Flagstaff, AZ – Earth Notes: The Missing Rings
Archaeologists have an insatiable desire to tell time. They use every tool they can to get at the ages of artifacts, sites, and entire cultures. One technique that has proven extremely valuable, especially in the Southwest, is tree-ring dating.
Astronomer A.E. Douglass pioneered the technique in the early 20th century by studying distinctive annual growth rings in the wood of ponderosa pine trees around Flagstaff. Encouraged by archaeologists, he began compiling a master tree-ring record based on the timbers used in the construction of ancient pueblos.
But by the late 1920s Douglass was stuck. He hadn't been able to date any rings to the middle of the 13th century. That gap in the record made it impossible to link modern and prehistoric tree-ring records.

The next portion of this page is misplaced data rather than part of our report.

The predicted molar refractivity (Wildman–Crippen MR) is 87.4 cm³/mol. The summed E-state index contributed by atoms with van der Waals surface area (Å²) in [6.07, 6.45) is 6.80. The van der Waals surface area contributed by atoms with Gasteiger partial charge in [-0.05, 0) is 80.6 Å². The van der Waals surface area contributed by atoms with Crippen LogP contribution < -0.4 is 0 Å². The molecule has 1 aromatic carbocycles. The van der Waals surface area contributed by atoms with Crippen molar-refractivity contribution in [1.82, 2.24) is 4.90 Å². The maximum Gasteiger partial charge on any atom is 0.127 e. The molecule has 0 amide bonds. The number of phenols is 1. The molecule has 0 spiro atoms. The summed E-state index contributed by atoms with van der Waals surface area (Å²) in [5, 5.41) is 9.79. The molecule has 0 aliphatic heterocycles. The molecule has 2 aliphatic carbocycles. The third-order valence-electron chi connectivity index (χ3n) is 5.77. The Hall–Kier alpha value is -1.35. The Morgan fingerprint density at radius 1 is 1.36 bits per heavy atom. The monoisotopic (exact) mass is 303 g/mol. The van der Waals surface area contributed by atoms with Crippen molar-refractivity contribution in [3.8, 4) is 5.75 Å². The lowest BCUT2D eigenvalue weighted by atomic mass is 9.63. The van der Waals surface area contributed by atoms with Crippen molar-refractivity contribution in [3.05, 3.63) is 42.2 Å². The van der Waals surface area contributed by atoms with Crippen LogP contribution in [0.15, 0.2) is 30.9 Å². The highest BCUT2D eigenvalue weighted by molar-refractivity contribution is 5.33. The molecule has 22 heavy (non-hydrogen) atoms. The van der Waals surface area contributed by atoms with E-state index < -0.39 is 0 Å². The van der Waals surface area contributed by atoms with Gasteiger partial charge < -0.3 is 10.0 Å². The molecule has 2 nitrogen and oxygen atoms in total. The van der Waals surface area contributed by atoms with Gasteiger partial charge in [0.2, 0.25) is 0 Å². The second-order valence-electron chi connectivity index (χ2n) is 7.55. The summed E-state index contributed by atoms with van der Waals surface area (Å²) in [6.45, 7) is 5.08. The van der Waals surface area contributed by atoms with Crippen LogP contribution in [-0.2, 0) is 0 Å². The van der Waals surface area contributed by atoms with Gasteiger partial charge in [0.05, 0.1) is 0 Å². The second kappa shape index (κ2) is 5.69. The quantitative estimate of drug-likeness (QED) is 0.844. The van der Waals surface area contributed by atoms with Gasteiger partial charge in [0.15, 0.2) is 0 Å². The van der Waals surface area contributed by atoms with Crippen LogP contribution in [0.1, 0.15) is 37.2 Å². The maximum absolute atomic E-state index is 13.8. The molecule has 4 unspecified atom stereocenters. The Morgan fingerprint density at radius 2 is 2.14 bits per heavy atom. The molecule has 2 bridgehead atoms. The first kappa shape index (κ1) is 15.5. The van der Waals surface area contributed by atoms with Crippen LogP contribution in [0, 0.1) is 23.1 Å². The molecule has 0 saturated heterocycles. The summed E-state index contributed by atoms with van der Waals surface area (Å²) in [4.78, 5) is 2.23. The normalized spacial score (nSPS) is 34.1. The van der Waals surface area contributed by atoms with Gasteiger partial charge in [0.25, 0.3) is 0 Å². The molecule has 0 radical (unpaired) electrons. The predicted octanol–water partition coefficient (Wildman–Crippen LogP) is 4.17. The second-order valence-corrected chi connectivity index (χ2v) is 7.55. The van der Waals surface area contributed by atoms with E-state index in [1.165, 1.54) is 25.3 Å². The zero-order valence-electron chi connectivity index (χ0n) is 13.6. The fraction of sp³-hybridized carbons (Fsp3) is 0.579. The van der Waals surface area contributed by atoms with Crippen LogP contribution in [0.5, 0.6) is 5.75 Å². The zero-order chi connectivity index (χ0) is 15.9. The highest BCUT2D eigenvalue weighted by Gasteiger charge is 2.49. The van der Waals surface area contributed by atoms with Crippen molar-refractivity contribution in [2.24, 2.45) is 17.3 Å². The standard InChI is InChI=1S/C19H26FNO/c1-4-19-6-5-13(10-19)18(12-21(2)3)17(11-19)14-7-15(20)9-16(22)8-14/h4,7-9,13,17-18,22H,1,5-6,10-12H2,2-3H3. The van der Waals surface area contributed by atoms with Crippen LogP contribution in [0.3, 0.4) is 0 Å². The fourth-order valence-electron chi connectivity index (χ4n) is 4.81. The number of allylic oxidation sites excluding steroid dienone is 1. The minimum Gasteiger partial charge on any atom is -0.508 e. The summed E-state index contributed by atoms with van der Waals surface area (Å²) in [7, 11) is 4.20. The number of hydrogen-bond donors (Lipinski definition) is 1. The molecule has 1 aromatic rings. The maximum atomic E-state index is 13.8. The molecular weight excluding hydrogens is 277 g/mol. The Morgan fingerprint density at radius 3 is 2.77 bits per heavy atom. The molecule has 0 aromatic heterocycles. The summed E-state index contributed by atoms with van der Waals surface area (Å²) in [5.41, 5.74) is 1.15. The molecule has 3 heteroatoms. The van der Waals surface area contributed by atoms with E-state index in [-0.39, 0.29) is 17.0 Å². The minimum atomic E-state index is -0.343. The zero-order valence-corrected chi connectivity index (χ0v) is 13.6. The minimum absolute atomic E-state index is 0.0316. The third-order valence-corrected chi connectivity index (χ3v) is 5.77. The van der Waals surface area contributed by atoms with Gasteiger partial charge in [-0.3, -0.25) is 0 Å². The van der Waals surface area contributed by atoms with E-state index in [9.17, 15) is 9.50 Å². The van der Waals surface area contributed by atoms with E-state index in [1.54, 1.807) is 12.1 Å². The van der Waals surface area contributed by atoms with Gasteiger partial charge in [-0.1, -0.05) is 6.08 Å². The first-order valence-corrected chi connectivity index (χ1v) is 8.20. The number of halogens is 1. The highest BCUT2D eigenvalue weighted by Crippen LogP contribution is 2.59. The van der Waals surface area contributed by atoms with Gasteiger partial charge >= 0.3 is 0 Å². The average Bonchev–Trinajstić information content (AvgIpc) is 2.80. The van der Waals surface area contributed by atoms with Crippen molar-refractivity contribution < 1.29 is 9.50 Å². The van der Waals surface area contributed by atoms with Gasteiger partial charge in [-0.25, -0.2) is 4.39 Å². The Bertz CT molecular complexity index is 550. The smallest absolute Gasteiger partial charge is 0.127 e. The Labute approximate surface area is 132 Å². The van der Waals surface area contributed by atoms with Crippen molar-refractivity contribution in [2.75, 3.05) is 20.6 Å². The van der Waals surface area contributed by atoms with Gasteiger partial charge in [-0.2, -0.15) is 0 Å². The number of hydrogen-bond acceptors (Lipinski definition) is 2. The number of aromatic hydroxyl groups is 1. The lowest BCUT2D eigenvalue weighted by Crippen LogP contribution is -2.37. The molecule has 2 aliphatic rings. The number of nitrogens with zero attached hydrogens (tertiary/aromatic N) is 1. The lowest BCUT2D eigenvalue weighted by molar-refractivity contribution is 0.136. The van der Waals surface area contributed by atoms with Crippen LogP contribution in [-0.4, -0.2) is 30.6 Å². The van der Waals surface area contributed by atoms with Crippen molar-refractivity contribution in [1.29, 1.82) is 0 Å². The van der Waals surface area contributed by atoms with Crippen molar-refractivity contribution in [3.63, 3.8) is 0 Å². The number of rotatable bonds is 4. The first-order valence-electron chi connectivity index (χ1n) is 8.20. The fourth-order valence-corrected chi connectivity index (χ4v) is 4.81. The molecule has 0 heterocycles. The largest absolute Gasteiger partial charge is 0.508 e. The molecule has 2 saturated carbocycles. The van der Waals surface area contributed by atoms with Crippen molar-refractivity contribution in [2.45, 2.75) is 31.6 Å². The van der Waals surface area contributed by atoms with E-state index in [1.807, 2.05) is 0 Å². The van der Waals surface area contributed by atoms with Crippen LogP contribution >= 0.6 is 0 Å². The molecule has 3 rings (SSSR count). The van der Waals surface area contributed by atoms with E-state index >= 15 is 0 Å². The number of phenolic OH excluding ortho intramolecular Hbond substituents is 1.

On June 22, 1929, young archaeologist Emil Haury (Em-EEL HOW-ree) helped unearth a good-sized timber from a ruin near Show Low, Arizona. Later, Haury and coworkers waited around a gasoline lamp while Douglass pored over the charred beam, assessing its age.
Soon Douglass announced, "I think we have it. . . . Beam HH-39 has established the bridge." Its sequence of rings included the 13th century, and allowed him to craft a master tree-ring sequence extending continuously back to about A.D. 700.
That, in turn, allowed archaeologists to confidently assign ages to significant southwestern cultural sites, including structures at Chaco Canyon, Mesa Verde, and Navajo National Monument.
The unforgettable experience, Haury later wrote, "set the chronological house in order for the Southwestern United States."